3. The third observation is – people are spiritual beings. People are curious and inquisitive. They are seekers. We seek something transcendent, beyond ourselves. We seek divine guidance and understanding.
Humans innately seem to want a connection with the supernatural and divine.
Sometimes this takes a very carnal direction and we fill our lives with things, entertainment, or addictions to mind altering drugs or alcohol. Nonetheless, we could agree from personal experience that we search for some kind of spiritual reality or experience.
Conclusion: These simple everyday observations imply that all humans have some common denominators. These physical, emotional and spiritual similarities affirm our natural desire for love and morality and become expressed in various ways as worship.
Now may the God of peace make you holy in every way, and may your whole spirit and soul and body be kept blameless until our Lord Jesus Christ comes again. 1 Thessalonians 5:23
II. Anthropological Observation – Communities Worship
A casual examination of the history of civilizations reveals that â€œeverybody worshipsâ€ someone or something, somewhere at some point in time. This again is demonstrated through observation of common anthropological, Biblical and mythological knowledge.
1.Â First consider what can be observed through the study of anthropology. Anthropology, according to the Encarta World English Dictionary is: the study of humankind in all its aspects, especially human culture or human development; and the parts of Christian doctrine that are concerned with the nature, origin, and the destiny of humankind.
We see the search for divine connection throughout ancient human history, with various pagan deities, cultures making gods or goddesses out of the sun or moon, nature, animals, etc. In short, humanity has instinctively sought a religious expression with the invisible, transcendent â€œOtherâ€.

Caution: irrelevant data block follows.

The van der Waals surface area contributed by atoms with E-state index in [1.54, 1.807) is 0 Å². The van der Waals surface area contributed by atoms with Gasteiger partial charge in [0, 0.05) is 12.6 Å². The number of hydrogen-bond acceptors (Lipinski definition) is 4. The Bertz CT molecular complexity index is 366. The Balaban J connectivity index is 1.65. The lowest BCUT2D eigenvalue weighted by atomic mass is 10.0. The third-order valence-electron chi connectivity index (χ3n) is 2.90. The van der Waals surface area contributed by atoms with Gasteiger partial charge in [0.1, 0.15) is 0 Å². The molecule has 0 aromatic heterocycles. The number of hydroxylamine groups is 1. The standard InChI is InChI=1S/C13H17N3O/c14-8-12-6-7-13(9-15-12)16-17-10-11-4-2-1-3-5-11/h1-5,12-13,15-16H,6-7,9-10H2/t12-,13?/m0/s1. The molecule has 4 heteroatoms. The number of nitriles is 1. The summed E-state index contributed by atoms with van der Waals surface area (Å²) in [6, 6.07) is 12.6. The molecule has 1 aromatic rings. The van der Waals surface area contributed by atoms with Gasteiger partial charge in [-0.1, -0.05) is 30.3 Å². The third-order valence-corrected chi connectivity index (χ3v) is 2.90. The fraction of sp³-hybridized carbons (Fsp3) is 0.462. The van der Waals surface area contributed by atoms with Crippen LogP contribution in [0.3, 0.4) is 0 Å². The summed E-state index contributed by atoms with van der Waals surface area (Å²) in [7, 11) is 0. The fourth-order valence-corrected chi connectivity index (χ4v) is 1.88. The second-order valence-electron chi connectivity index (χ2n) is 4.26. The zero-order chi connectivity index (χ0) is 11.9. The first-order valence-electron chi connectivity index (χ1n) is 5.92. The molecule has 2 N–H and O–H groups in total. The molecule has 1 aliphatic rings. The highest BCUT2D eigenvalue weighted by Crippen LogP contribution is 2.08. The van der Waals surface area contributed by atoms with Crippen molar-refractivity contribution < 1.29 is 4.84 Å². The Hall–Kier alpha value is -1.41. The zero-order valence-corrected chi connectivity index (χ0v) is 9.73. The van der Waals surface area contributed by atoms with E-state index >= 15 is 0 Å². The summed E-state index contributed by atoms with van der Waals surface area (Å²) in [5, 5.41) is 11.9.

This common thread among countless people groupsÂ is the instinct or impulse to worship something.
The religious impulse is manifest as a universal urge to believe in something beyond ourselves.
2. Secondly consider historical Biblical observation. A frequent storyline through out the Bible itself is the competition of worshiping false or foreign deities such as Chemosh, Baal, Dagon, Asherah, etc.
The Bible recognizes the historical trait of humans to worship various idols,Â those that are not the true God.
3. Finally, consider what can be deduced from observing mythological phenomenon.
The search for divine understanding gave rise to ancient mythology.
Mythology is â€œ1) a group of myths that belong to a particular people or culture and tell about their ancestors, heroes, gods and other supernatural beings, and history; and 2) a body of stories, ideas, or beliefs that are not necessarily true about a particular place or individual.â€ Well known examples include the Greek and Roman mythological gods such as Zeus, Athena, Aphrodite, Apollos, Mercury, Cupid, etc.
III. Contemporary Cultural Observation
Let us further consider three observations of contemporary culture: